Molecular self-assembly is a topic attracting intense scientific interest. Various strategies have been developed for construction of molecular aggregates with rationally designed properties, geometries, and dimensions that promise to provide solutions to both theoretical and practical problems in areassuch as drug delivery, medical diagnostics, and biosensors, to name but a few. In this respect, gold nanoparticles covered with self-assembled monolayers presenting nanoscale surface patterns—typically patched, striped or Janus-like domains—represent an emerging field. These systems are particularly intriguing for use in bio-nanotechnology applications, as presence of such monolayers with three-dimensional (3D) morphology providesnanoparticles with surface-dependent properties that, in turn, affect their biological behavior. Comprehensive understanding of the physicochemical interactions occurring at the interface between these versatile nanomaterials and biological systems is therefore crucial to fully exploit their potential. This review aims to explore the current state of development of such patterned, self-assembled monolayer-protected gold nanoparticles, through step-by-step analysis of their conceptual design, synthetic procedures, predicted and determined surface characteristics, interactions with and performance in biological environments, and experimental and computational methods currently employed for their investigation.

Gold nanoparticles with patterned surface monolayers for nanomedicine: current perspectives

Pengo, Paolo;SOLOGAN, MARIA;PASQUATO, LUCIA;GUIDA, FILOMENA;PACOR, SABRINA;TOSSI, ALESSANDRO;MARSON, DOMENICO;BOCCARDO, SILVIA;PRICL, SABRINA;POSOCCO, PAOLA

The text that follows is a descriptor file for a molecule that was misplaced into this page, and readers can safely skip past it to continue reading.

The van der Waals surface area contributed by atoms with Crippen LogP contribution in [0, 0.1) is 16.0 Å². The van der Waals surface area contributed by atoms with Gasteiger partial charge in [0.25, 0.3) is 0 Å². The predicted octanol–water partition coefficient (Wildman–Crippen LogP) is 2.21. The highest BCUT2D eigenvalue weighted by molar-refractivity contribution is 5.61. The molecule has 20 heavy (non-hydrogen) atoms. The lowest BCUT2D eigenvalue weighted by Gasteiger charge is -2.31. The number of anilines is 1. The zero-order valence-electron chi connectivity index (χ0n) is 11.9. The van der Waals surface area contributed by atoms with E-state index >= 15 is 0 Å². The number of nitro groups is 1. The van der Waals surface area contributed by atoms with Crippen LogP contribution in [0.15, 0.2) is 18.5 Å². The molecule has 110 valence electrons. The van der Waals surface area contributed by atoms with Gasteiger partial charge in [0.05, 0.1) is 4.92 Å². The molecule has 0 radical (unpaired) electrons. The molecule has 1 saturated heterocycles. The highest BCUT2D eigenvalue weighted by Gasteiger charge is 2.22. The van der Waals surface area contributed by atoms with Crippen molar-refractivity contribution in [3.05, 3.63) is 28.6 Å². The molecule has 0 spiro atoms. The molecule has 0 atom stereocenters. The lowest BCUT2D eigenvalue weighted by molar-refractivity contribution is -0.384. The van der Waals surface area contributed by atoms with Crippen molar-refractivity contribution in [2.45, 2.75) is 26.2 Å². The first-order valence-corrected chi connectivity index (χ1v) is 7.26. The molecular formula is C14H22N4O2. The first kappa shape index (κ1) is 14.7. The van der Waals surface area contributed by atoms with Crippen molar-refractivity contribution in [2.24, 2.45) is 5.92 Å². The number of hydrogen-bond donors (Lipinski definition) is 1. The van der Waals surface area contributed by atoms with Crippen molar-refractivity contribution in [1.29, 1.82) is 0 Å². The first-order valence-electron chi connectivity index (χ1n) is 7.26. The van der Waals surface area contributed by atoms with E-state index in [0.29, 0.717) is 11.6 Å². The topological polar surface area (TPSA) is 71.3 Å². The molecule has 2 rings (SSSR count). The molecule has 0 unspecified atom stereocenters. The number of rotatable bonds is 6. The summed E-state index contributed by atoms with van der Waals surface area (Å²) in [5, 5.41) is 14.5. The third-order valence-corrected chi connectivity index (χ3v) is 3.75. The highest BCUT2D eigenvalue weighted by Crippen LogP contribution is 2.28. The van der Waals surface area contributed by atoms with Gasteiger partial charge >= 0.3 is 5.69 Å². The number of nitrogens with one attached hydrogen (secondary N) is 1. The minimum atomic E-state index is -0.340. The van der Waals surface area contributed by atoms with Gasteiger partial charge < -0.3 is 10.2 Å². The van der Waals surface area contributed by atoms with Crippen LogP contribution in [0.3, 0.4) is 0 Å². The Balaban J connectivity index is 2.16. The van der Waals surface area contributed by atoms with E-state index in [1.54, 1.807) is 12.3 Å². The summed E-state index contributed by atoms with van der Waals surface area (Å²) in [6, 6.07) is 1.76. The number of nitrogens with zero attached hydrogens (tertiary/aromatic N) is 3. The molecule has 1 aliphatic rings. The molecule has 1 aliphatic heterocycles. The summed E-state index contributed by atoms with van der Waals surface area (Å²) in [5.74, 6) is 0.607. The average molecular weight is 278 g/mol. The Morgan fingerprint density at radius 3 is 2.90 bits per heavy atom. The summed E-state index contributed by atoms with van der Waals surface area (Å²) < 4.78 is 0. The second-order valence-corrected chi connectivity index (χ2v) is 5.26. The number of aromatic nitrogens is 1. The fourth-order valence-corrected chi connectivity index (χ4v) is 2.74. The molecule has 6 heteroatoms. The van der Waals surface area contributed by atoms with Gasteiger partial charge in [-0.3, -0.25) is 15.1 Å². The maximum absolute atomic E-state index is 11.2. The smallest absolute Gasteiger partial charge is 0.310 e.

2017

Abstract

Molecular self-assembly is a topic attracting intense scientific interest. Various strategies have been developed for construction of molecular aggregates with rationally designed properties, geometries, and dimensions that promise to provide solutions to both theoretical and practical problems in areassuch as drug delivery, medical diagnostics, and biosensors, to name but a few. In this respect, gold nanoparticles covered with self-assembled monolayers presenting nanoscale surface patterns—typically patched, striped or Janus-like domains—represent an emerging field. These systems are particularly intriguing for use in bio-nanotechnology applications, as presence of such monolayers with three-dimensional (3D) morphology providesnanoparticles with surface-dependent properties that, in turn, affect their biological behavior. Comprehensive understanding of the physicochemical interactions occurring at the interface between these versatile nanomaterials and biological systems is therefore crucial to fully exploit their potential. This review aims to explore the current state of development of such patterned, self-assembled monolayer-protected gold nanoparticles, through step-by-step analysis of their conceptual design, synthetic procedures, predicted and determined surface characteristics, interactions with and performance in biological environments, and experimental and computational methods currently employed for their investigation.
1-set-2017
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https://link.springer.com/article/10.1007%2Fs00249-017-1250-6
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Utilizza questo identificativo per citare o creare un link a questo documento: http://hdl.handle.net/11368/2909702
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